First Aid

How big a Band-Aid do you need if you are attacked with a machete?  Today’s volunteer paramedics are Ohio House of Representatives Randi Clites (D-75) and Jeffrey Crossman (D-15).  Their bandage is the recently introduced 89 page House Bill 390.  The machete is Texas v. U.S., the lawsuit targeting the Patient Protection and Affordable Care Act (Obamacare).  They may need a bigger Band-Aid.

In an effort to save you time, here is the link to the Detailed Analysis provided by the Ohio Legislative Service Commission.  This is the Summary from the same site:

  • Repeals outright suspended provisions that allowed health insurers to pass on the cost of reinsurance to certain high risk individuals.
  • Codifies in state law the federal Patient Protection and Affordable Care Act’s (ACA’s) limitations on premium charges.
  • Codifies in state law the ACA’s ban of annual and lifetime limits.
  • Codifies in state law the ACA’s ban on preexisting condition exclusions.
  • Codifies in state law the ACA’s provisions requiring health plans to offer certain essential health benefits.
  • Codifies in state law the ACA’s cost sharing limitations.
  • Codifies in state law the ACA’s requirement that a health plan provide benefits that are actuarially equivalent to 60% of the full actuarial value of the benefits provided.

Legislation like this can be a tough slog to read.  It is a step by step process of affirming and / or amending sections of the Revised Code.  There are plenty of opportunities for both missteps and mischief in this type of bill.  Barb Gerken, the Chairperson of the Ohio Association of Health Underwriters’ Legislative Committee, immediately noticed that full-time employment had accidentally reverted to 25 hours per week.  That and other questions about Rx copayments were the first issues she noticed.  A careful reading will find other problems large and small.  Though there are lots of cosponsors, Democrats and Republicans, the final bill, if passed, will undergo significant changes before it might ever land on the governor’s desk.

House Bill 390 is an important first step.  The TV talk shows have featured numerous legal scholars who have derided the merits of the Texas lawsuit.  But the elected leaders of the State of Texas seemed determined to drag the rest of our country down to their level of health care insecurity.  Even if this lawsuit fails, there will be another.  A poker player only needs a “chip and a chair”.  Texas only needs an attorney and a lack of conscience.  We must applaud the efforts of Representatives Crossman and Clites.  In her testimony before the Ohio House Insurance Committee, Representative Clites cited her personal experience as the mother of a child who has endured major medical conditions.  It is estimated that nearly two million Ohioans suffer from a pre-existing condition that would threaten our ability to purchase health insurance.  We share her concern.  The question is whether the Insurance Committee’s Chairman, Representative Thomas E. Brinkman, Jr. (R-27), also shares our concern.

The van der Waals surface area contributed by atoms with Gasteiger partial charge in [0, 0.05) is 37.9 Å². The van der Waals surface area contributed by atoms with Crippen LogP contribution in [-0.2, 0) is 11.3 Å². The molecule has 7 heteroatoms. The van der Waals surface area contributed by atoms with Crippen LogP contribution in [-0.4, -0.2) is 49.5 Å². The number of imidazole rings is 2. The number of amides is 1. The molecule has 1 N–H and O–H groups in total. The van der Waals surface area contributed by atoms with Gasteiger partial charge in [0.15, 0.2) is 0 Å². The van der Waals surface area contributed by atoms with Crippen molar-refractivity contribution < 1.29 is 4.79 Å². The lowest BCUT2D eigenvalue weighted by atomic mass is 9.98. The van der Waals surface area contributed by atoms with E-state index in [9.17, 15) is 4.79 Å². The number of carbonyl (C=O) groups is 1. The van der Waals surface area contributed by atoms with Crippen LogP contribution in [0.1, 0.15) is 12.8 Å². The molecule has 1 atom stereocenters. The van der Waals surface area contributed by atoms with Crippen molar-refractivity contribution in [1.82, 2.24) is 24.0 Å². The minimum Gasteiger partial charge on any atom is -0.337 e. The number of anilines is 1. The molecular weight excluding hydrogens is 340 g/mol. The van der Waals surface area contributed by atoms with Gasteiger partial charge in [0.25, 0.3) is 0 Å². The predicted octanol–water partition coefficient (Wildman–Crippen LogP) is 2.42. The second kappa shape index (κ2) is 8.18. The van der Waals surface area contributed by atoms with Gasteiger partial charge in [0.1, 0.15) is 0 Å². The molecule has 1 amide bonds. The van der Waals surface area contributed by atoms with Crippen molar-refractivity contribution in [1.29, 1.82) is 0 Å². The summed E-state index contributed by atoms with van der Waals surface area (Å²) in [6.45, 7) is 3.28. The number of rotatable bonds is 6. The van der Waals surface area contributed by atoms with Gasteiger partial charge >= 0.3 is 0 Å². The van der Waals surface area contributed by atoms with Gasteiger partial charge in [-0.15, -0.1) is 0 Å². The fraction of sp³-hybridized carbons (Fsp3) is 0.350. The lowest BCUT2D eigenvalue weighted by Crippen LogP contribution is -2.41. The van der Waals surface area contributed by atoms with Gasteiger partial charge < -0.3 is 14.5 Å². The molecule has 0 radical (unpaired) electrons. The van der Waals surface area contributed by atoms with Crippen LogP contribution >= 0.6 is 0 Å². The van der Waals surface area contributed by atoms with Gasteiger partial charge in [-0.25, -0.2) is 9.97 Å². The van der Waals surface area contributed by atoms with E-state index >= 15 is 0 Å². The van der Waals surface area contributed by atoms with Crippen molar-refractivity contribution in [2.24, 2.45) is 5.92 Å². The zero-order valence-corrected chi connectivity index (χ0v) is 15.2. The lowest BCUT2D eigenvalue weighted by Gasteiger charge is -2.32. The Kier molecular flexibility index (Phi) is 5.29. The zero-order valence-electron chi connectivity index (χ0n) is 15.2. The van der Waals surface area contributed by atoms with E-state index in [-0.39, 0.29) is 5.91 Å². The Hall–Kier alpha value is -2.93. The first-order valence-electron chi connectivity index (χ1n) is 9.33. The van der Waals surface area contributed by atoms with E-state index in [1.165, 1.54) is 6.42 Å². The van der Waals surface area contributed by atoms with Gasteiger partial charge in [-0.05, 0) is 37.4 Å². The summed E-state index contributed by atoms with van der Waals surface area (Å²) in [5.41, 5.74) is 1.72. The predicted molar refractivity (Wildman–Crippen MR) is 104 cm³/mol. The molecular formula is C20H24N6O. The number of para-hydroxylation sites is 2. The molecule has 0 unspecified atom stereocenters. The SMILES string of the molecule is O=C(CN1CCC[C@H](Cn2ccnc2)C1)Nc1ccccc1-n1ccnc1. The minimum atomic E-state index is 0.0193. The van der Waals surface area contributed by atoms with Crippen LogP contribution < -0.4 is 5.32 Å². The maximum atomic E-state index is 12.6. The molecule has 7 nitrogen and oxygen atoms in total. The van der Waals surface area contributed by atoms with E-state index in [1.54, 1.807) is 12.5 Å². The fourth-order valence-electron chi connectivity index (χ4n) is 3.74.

Eighteen states and the Trump White House are swinging a machete at our health care system.  It will take legislation, not Band-Aids, to protect us.  HB 390 is the first legislative step to help Ohioans retain access to health insurance, the way most of us access and pay for health care.  I’m looking forward to other serious proposals.  I just hope to see some soon.  That machete is too close for comfort.


Picture – It’s A Start – David L Cunix 

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One Response to First Aid

  1. […] that dismantling the law would only impact residents in the 18 states pushing the lawsuit.  As noted recently, H B 390 was just introduced in the Ohio House to address these issues.  It is, at best, a […]

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